However, until the blocking problem is resolved, you can email people through a web based email service (the most familiar web based email services are hotmail and yahoo).

After you have taken care of the immediate problem of being able to communicate with someone by email, the next step is to see what can be done so this inconvenience does not happen to you again.

The one thing you do not want to do is to complain to those correspondents who are using an email service that uses the SpamCop blocklist. They probably really like the reduction in spam!

You have the responsibility to see that your ISP provides you with reliable email service.

See this link for a longer explanation of costs http://forum.spamcop.net/forums/index.php?showtopic=660

Q: Who do I contact to correct this problem? A: Your ISP (email service provider) first

Usually the ISP with the blocked IP address has also been notified with the evidence of spam reports. Your ISP may have already acted on the Spamcop report they have received by the time you call. It may just have been a mistake on their part or, possibly, the reporter's part. Reporters can be fined or banned for mistakes.

As soon as your ISP stops the spam from being sent, or uses the procedures at SpamCop to point out the reporter's mistake, the IP address is taken off the blocklist (usually within 48 hours for spam; immediately for reporter error).

It may be that your call is the first time your ISP has heard that SpamCop has listed your IP address. Listings are made, in addition to member reporting, automatically from spamtraps (an eMail address that is not used, nor published anywhere, so only gets eMail if someone is sending spam!).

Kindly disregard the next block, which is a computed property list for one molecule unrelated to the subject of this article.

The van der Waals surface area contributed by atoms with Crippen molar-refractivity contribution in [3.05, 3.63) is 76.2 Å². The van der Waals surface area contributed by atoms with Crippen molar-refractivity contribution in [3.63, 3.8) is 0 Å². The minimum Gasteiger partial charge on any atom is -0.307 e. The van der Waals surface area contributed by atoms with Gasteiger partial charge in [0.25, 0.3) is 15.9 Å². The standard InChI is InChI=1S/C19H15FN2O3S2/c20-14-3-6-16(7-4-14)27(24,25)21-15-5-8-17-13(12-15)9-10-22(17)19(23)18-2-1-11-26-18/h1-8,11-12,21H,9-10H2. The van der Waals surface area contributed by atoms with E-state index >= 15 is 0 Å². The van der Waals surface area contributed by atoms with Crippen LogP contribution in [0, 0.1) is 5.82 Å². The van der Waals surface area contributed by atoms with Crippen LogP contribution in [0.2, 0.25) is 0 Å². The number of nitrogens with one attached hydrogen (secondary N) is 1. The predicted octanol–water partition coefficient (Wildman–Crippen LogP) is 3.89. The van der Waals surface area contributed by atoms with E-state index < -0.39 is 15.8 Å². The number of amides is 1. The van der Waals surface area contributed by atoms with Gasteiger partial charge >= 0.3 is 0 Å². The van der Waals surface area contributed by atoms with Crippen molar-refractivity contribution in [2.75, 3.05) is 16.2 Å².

Your ISP can find out about SpamCop at http://www.spamcop.net/fom-serve/cache/76.html if they don’t already know about SpamCop.

SpamCop deputies have access to the full evidence for a listing. Deputies can delist IP addresses which are listed in error.

Q: My ISP says it’s not their fault. A: People in this forum will help with information to give your ISP

You will need to know your IP address for people to understand what has happened (it should be in the message you received telling you your mail was blocked).

It is also helpful to know the reasons why it was blocked. (To do this, go to http://www.spamcop.net/bl.shtml. Make a note of the reason for the listing. For example "Been reported as a source of spam about 30 times" "Been detected sending mail to spam traps" as this is important)

There are many people who will explain to you what has happened and what you can do.

If you are interested in finding out more about blocklists and exactly why your email was blocked, you may post

in the web forum SpamCop Blocking List Forum

or in the SpamCop NNTP newsgroup news://news.spamcop.net/spamcop.help with the above information.

Please remember that this block is not aimed at you personally. There are a limited number of IP addresses on the Internet, so you, and the spammer, may get a different one each time you log-on. Your Internet Service Provider is the only one who can investigate and take action to stop spam from coming from that IP address. In the meantime, the email service at the other end does not have to accept spam. If your email is coming from the same IP address, then the email service will not accept it either.